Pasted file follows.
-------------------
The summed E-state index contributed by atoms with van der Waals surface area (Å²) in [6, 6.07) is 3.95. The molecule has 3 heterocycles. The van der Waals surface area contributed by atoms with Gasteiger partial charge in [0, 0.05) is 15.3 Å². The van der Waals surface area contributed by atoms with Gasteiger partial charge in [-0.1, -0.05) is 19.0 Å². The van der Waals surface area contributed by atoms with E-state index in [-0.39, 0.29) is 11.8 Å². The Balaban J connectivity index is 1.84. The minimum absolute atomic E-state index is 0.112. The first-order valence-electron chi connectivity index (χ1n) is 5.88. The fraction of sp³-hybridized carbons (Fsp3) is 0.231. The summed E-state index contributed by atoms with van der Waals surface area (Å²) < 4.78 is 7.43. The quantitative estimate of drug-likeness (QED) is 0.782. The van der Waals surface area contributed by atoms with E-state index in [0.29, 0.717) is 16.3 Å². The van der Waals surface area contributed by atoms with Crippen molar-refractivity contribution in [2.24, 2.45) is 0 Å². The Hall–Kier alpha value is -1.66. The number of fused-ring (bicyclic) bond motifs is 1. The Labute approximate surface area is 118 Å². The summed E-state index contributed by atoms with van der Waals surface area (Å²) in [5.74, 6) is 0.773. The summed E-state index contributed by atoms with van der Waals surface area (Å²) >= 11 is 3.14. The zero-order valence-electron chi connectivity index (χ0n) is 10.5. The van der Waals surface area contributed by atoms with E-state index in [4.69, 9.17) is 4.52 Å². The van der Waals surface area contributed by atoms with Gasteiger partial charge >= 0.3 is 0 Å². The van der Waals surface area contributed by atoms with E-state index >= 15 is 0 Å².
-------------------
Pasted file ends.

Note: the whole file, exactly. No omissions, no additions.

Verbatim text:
The summed E-state index contributed by atoms with van der Waals surface area (Å²) in [6, 6.07) is 3.95. The molecule has 3 heterocycles. The van der Waals surface area contributed by atoms with Gasteiger partial charge in [0, 0.05) is 15.3 Å². The van der Waals surface area contributed by atoms with Gasteiger partial charge in [-0.1, -0.05) is 19.0 Å². The van der Waals surface area contributed by atoms with E-state index in [-0.39, 0.29) is 11.8 Å². The Balaban J connectivity index is 1.84. The minimum absolute atomic E-state index is 0.112. The first-order valence-electron chi connectivity index (χ1n) is 5.88. The fraction of sp³-hybridized carbons (Fsp3) is 0.231. The summed E-state index contributed by atoms with van der Waals surface area (Å²) < 4.78 is 7.43. The quantitative estimate of drug-likeness (QED) is 0.782. The van der Waals surface area contributed by atoms with E-state index in [0.29, 0.717) is 16.3 Å². The van der Waals surface area contributed by atoms with Crippen molar-refractivity contribution in [2.24, 2.45) is 0 Å². The Hall–Kier alpha value is -1.66. The number of fused-ring (bicyclic) bond motifs is 1. The Labute approximate surface area is 118 Å². The summed E-state index contributed by atoms with van der Waals surface area (Å²) in [5.74, 6) is 0.773. The summed E-state index contributed by atoms with van der Waals surface area (Å²) >= 11 is 3.14. The zero-order valence-electron chi connectivity index (χ0n) is 10.5. The van der Waals surface area contributed by atoms with E-state index in [4.69, 9.17) is 4.52 Å². The van der Waals surface area contributed by atoms with Gasteiger partial charge >= 0.3 is 0 Å². The van der Waals surface area contributed by atoms with E-state index >= 15 is 0 Å².